Before memes and GIFs were used to convey feelings and emotions on social media, there was Cantonese slang: always colourful, vibrant, and to the point.
Consider sap6 haa6 sap6 haa6 (十下十下), literally “ten down ten down.” This is an expression that is used to describe a person who is not on top of things, or behaving in a silly manner. It is easily an everyday term: think about parents who carelessly let their children run amok in areas with busy car traffic, coworkers who frustrate the working process by not doing their part in collaborative projects – or even bleary-eyed people at brunch on Sundays after a big one the night before.
To begin to understand what sap6 haa6 sap6 haa6 truly means, we have to first look at the language behind it. In this instance, sap6 denotes “silliness,” while haa6 has several meanings. While it translates as “down,” it is also used in colloquial Cantonese as a word that indicates an activity in present progressive tense. Essentially, sap6 haa6 sap6 haa6 means “being silly” – but its true meaning also runs deeper than that.
The term is said to have originated from a fairly well-known Cantonese expression, saap6 suk6 gau2 tau4, sai6 hei2 paang4 ngaa4 (烚熟狗頭, 噬起棚牙) – literally “when a dog’s head is boiled, its teeth are on show.” This particular turn of phrase means an individual who puts on a fake smile with all their teeth and gums on display, but with no true emotion. There is no definitive origin of this term, and we can only assume this came from the days when dog meat was more widely consumed in China. Eventually, it gave rise to saap6 haa6 saap6 haa6 (烚下烚下)—“boil down boil down” or “boiling”—which describes someone walking around with a toothy grin in a silly manner.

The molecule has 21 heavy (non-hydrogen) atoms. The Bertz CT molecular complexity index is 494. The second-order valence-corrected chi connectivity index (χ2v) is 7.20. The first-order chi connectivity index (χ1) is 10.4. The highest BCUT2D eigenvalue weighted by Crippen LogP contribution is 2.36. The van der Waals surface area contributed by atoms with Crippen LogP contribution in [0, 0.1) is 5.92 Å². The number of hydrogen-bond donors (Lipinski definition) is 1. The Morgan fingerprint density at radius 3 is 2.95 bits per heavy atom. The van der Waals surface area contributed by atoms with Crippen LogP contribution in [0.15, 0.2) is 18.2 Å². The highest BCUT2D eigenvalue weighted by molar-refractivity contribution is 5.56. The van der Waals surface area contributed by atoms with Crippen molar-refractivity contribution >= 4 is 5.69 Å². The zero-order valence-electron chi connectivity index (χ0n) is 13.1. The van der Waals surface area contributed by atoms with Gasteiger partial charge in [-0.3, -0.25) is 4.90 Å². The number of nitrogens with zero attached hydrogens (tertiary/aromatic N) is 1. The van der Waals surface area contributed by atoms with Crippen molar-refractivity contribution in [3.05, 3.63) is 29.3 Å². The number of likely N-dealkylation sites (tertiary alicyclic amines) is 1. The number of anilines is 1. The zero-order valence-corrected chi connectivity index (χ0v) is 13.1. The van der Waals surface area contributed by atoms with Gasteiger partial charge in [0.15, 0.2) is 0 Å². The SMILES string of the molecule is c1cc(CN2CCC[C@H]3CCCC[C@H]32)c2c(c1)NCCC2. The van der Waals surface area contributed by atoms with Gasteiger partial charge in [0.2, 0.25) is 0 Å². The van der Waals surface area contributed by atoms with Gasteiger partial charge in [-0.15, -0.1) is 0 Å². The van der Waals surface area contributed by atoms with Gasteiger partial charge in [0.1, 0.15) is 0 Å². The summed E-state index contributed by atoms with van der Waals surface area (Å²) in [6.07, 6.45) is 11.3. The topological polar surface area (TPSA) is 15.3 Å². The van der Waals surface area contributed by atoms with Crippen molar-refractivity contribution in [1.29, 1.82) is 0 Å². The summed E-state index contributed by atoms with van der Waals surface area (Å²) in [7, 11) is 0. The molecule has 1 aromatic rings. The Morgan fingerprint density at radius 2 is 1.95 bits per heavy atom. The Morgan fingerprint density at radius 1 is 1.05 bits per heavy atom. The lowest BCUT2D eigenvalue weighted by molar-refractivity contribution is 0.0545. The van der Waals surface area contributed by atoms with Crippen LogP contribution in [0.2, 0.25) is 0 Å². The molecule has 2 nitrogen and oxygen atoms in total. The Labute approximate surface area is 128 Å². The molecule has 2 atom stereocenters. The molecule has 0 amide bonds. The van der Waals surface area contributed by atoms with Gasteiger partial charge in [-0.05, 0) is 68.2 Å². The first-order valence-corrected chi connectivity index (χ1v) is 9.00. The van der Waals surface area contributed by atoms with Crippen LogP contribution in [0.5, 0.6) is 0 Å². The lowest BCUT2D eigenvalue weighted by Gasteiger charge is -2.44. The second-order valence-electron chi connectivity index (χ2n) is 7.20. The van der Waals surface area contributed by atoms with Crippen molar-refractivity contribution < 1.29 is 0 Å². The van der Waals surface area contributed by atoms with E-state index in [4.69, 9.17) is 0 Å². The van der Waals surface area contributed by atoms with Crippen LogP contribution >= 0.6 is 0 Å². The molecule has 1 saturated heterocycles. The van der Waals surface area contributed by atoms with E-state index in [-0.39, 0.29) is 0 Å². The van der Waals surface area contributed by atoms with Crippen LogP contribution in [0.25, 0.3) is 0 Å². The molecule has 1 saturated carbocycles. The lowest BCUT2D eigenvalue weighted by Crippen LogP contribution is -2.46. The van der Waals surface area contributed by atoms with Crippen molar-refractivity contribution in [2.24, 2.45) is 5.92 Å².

Because saap6 (烚) in the fake smile expression and sap6 (十), or ten, sound so similar, “ten” eventually replaced “boil”, creating an all-new term, sap6 haa6 sap6 haa6. It is interchangeable with some of the more obvious expressions to describe stupid behaviour, like mung5 haa6 mung5 haa6 (懞下懞下) – mung5 referring to someone who is confused, or unclear about proceedings.
One good hot pot restaurant in Hong Kong has taken advantage of the similarities between the pronunciations for “boil” and “ten,” calling itself Sap6 Haa6 十下 in Chinese and Suppa in English. It serves classic hot pot soup bases and ingredients in a setting inspired by a typical Hong Kong grandmother’s home decor. Bring along silly friends and coworkers and saap6 away.
Note: Cantonese romanisation in this article is based on the jyutping system, which uses numbers to correspond to the six main tones in Cantonese.